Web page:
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Beth HinchliffeJune 29, 2023

They knead my leg,
her tiny mounds of instinct,
the secret razors barely sheathed beneath,
until they suddenly draw blood.

Aurelia Plath had placed her on my lap
as I sat stiffly on the couch where
decades and bodies had erased
the pattern of its weary fabric.

“She was Sylvia’s cat,” Aurelia says,
pulse shuddering in her throat,
tightening the words.
“She called her Sappho.”

It is 1973. Ten years after
God’s lioness stifled her own voice,
after the towels under the door
saved her sleeping babies.

After Aurelia threw back her head
in that primal howl of grief, guilt,
anger, fear at the telegram:
“Sylvia died today.”

And now there is only Sappho for Aurelia.
The babies are lost to their father.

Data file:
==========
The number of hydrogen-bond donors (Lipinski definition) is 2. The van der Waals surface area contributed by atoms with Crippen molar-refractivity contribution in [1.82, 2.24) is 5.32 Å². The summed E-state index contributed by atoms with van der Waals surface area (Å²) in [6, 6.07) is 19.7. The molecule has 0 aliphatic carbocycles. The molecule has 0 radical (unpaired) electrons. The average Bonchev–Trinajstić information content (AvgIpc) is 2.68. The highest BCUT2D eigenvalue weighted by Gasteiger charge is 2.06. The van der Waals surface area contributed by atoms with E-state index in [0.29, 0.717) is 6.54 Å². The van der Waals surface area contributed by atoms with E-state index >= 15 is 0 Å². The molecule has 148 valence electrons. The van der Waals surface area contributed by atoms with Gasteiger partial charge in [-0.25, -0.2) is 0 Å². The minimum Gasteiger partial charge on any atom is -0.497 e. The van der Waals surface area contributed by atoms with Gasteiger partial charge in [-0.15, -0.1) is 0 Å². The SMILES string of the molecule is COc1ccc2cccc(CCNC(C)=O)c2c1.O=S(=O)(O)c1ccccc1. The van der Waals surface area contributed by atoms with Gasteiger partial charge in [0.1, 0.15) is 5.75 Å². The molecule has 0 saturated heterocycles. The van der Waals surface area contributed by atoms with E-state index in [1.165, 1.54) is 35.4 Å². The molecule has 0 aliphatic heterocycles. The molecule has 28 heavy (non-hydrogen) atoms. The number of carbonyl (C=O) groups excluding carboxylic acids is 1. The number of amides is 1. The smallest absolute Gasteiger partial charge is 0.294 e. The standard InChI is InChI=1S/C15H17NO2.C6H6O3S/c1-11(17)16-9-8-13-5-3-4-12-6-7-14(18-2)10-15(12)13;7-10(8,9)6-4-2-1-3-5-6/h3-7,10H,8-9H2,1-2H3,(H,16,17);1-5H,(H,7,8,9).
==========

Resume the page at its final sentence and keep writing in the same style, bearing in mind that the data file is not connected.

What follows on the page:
Her parents are lost to time.
Her daughter’s memory, lost to the world.

And through it all, through Aurelia’s blinding fury,
the madness of anguish, the desperate scrabbling
to keep her memories untouched by ugliness,
Sappho sits. Kneads. Watches.

And now she sits on me. Turns her head
to measure me. Presses into me,
as all those years she pressed into Sylvia.
Soundlessly, constantly, working her paws.

I touch her fur tentatively, she doesn’t stir.
I stroke her, lightly, then harder, feeling
the muscles tense then relax, the rhythm
Sylvia would have felt.

Sappho’s eyes. Locking my gaze as
she once locked Sylvia’s. Harsh,
glistening agates, not judging, not mournful,
not beseeching. Just seeing.

I leave the house, with its 10-year-old air, and
on the side table a card To Mummy, Love Sivvy.
Trembling Aurelia stays and weeps and rages for 17 years.
And for four more years Sappho watches, and remembers.

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